Two amateur collectors stumbled upon the find of their lives when they discovered the first and oldest fossil bird in Japan during a walk near a reservoir in a small town in the island nation.
After they shared their mysterious find with paleontologists at Hokkaido University, brothers Masatoshi and Yasuji Kera found they had discovered an iconic marine diving bird of the late Cretaceous, found often in the Northern Hemisphere but rarely in Asia.
Heralded as the “first report of the hesperorinthiforms from the eastern margin of the Eurasian Continent” and the “best preserved hesperornithiform material from Asia,” the find included nine skeletal elements from one individual, including the thoracic vertebrae and the femoral bones.
“This amazing find illustrates the special relationship paleontologists and other scientists have with ordinary citizens who come upon interesting and unusual objects,” said Tomonori Tanaka, a Ph.D. student at the Department of Natural History Sciences, Hokkaido University.
Tanaka also co-authored the report “The oldest Asian Hesperornithiform from the Upper Cretaceous of Japan, and the phylogenetic reassessment of Hesperornithiformes,” which was published on the Journal of Systematic Palaeontology website Tuesday.
Estimated to be somewhere between 90 million to 84 million years old, the bones are now housed at the Mikasa City Museum in Hokkaido.
Given the name Chupkaornis keraorum, referring to the indigenous Hokkaido chupku meaning “eastern” and the Kera brothers who discovered it, the fossil bird sported a unique combination of characteristics.
With a “finger-like projected tibiofibular crest of femur; deep, emarginated lateral excavation with the sharply defined edge of the ventral margin of that the thoracic vertebrae (those vertebrae in the upper back); and the heterocoelous articular surface of the thoracic vertebrae,” Chupkaornis will provide details about the evolution of this group of diving birds, according to a press release by Perot Museum of Nature and Science, Dallas.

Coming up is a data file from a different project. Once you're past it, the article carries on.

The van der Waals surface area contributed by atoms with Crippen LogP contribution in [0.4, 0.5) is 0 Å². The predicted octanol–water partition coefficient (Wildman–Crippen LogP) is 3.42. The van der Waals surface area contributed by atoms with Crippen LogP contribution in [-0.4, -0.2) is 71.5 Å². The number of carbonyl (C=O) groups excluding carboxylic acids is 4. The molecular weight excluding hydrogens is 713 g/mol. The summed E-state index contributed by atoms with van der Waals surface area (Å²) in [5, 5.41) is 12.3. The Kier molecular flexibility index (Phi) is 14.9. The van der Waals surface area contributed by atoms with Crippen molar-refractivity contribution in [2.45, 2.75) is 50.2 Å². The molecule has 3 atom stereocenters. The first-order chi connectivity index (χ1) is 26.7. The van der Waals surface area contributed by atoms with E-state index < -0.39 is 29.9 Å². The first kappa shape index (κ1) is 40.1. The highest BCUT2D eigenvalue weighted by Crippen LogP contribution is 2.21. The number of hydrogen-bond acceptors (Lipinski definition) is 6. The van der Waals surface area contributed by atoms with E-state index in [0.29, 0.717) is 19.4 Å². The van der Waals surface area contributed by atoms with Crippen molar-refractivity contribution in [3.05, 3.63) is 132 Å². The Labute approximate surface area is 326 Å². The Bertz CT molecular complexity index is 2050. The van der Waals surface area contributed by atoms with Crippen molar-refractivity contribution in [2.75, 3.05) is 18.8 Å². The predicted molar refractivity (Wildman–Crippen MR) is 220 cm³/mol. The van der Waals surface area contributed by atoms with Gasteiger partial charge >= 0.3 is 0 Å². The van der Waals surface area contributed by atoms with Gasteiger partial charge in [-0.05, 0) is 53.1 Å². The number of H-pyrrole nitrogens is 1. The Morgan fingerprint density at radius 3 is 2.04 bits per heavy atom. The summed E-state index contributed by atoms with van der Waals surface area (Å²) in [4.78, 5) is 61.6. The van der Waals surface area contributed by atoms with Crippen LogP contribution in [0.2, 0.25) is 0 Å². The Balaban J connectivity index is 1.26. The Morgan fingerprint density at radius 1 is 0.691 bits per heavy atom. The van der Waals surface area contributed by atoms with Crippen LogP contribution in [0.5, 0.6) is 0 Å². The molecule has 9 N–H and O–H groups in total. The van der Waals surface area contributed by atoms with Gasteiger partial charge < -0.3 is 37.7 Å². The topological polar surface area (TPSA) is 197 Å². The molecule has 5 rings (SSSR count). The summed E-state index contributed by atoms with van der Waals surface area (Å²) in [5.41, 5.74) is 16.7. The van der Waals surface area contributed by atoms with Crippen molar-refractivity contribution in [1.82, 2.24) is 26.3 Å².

“In Japan, many important vertebrate fossils have been discovered by amateurs because most of the land is covered with vegetation, and there are few exposures of fossil-bearing Cretaceous rocks. This research is a result of collaboration with amateurs, and I am thankful to their help and understanding of science,” Yoshitsugu Kobayashi, who also co-authored the report, said.
One of the most widely distributed birds in the Cretaceous of the northern hemisphere, hesperornithiformes had extremely reduced forelimbs and powerful hindlimbs. This suggests the bird was a flightless, diving one and also had teeth.
Anthony Fiorillo, curator and vice president of research and collections at the Perot Museum of Nature and Science, is considered one of the world’s preeminent experts on Arctic dinosaurs, given his decades of research in Alaska. He is also fascinated by the Beringia land bridge that connected North America to Asia till about 11,000 years ago.
Having been members of his field teams during Alaskan expeditions, Kobayashi and lead-author Tanaka asked Fiorillo to collaborate on the discovery.
“This study not only tells important new information about the evolution of this unusual group of birds, it also helps further our understanding of life in the ancient northern Pacific region, more specifically what was going on in the ocean while dinosaurs walked the land,” Fiorillo said.